Hip Injury: Introduction

Although not injured as often as the knee, leg, ankle or foot, the hip area is still commonly injured in athletes and non-athletes alike. Our hips and legs support our entire body, giving us strength, stability, flexibility and mobility. So, it’s no wonder the aging process can also lead to hip pain and injury. Orthopedic hip specialists at AOSMI are here to help determine the cause of your pain and treat your injuries

The hip is a ball and socket joint responsible for allowing movement of the legs.  Luckily, it’s rather robust, so the typical hip joint is not likely to get injured. Structures around your hip, including the hip bursa and labrum, are typically the source of pain. Sometimes, however, your hip pain is actually caused by pain in the lower back, such as the sciatica.  Hip pain can sometimes travel down the leg to the knee as well. A common source of hip pain is also the tendons, and most often, the iliopsoas tendon.  The muscles of your hip also can become painful, including the gluteus musculature, which makes up the buttock.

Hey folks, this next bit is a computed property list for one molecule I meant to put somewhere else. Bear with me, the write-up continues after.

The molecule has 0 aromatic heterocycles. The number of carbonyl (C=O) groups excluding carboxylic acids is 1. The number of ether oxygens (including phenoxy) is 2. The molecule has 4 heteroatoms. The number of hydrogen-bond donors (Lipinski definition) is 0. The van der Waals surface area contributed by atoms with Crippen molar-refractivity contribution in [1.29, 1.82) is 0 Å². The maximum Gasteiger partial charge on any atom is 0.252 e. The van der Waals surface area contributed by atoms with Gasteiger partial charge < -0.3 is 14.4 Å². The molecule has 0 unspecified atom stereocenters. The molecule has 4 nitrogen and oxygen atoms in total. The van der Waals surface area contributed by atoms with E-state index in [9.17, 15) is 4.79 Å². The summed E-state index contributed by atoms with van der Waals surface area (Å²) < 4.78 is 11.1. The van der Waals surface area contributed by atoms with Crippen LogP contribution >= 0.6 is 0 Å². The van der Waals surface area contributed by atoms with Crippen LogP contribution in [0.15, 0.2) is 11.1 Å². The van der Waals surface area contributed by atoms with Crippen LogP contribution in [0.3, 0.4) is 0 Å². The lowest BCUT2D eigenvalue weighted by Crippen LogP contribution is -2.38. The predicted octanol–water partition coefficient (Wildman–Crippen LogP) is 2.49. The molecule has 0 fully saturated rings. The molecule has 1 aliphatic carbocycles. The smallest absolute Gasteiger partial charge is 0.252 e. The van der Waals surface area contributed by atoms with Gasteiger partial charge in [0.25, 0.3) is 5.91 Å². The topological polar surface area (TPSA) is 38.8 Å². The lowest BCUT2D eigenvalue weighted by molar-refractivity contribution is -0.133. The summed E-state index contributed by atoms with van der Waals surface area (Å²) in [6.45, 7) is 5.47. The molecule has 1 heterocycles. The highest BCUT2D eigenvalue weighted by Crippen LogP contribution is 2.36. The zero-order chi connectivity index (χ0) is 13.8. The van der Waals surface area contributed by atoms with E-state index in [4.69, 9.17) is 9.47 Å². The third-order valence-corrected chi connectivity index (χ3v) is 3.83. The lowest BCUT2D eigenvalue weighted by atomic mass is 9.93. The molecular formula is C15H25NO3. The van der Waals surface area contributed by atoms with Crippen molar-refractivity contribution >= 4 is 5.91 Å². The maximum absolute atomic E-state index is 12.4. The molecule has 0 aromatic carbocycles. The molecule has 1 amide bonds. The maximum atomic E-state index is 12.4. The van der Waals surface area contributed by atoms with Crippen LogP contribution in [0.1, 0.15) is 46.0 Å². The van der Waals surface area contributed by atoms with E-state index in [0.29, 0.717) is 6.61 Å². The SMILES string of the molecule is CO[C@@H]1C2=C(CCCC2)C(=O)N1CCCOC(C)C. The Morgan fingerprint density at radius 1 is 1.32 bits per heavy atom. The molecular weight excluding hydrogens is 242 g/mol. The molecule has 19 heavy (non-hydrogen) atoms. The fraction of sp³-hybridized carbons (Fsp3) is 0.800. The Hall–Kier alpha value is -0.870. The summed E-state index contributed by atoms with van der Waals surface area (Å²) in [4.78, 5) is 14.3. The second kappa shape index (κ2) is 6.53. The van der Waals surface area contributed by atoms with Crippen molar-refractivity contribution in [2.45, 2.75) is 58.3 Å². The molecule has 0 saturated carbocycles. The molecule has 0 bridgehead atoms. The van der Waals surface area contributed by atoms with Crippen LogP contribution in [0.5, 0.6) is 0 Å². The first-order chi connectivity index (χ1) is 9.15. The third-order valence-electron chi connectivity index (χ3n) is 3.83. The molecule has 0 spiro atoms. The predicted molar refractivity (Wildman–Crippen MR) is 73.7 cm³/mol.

Hip Pain Causes

With so many components making up this body part, there are a wide variety of causes for hip pain.

  • Degeneration – Occurs with aging and injuries to the hips such as falls, while playing sports or motor vehicle accidents
  • Injury –  Elderly patients often develop thin bones, which make their hips more prone to fractures
  • Overuse –Less common, but often caused by placing your hip repetitively in an extreme position, such as in gymnastic activities or pitching


NJ orthopedic specialists at AOSMI find that the most common diseases of the hip include:

  • Hip Arthritis – Degeneration or thinning of the cartilage and structures around your hip joint.  The cartilage can become worn away over time to the point where the bones start rubbing causing extreme pain and difficulty walking.
  • Labral Tear – When the surrounding cartilage of your hip joint becomes torn, you may experience a popping and significant pain in certain positions. Labral tears can be caused by an injury such as a trauma or sometimes from degeneration.